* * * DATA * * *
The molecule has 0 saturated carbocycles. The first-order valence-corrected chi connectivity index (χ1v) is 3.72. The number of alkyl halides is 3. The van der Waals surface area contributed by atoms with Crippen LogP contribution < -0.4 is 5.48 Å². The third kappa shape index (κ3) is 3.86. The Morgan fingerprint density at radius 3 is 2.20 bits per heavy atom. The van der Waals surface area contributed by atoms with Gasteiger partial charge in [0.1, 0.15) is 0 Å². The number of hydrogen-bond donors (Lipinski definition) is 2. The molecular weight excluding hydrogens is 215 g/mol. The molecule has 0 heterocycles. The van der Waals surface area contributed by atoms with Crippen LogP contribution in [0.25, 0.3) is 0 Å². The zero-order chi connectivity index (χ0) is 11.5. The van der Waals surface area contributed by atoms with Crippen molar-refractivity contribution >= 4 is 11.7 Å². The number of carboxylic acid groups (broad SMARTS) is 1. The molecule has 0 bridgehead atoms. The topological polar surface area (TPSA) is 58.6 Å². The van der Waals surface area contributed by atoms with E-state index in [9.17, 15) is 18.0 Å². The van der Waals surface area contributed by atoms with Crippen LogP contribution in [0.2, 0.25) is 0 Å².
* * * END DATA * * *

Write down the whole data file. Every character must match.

The molecule has 0 saturated carbocycles. The first-order valence-corrected chi connectivity index (χ1v) is 3.72. The number of alkyl halides is 3. The van der Waals surface area contributed by atoms with Crippen LogP contribution < -0.4 is 5.48 Å². The third kappa shape index (κ3) is 3.86. The Morgan fingerprint density at radius 3 is 2.20 bits per heavy atom. The van der Waals surface area contributed by atoms with Gasteiger partial charge in [0.1, 0.15) is 0 Å². The number of hydrogen-bond donors (Lipinski definition) is 2. The molecular weight excluding hydrogens is 215 g/mol. The molecule has 0 heterocycles. The van der Waals surface area contributed by atoms with Crippen LogP contribution in [0.25, 0.3) is 0 Å². The zero-order chi connectivity index (χ0) is 11.5. The van der Waals surface area contributed by atoms with Crippen molar-refractivity contribution >= 4 is 11.7 Å². The number of carboxylic acid groups (broad SMARTS) is 1. The molecule has 0 bridgehead atoms. The topological polar surface area (TPSA) is 58.6 Å². The van der Waals surface area contributed by atoms with E-state index in [9.17, 15) is 18.0 Å². The van der Waals surface area contributed by atoms with Crippen LogP contribution in [0.2, 0.25) is 0 Å².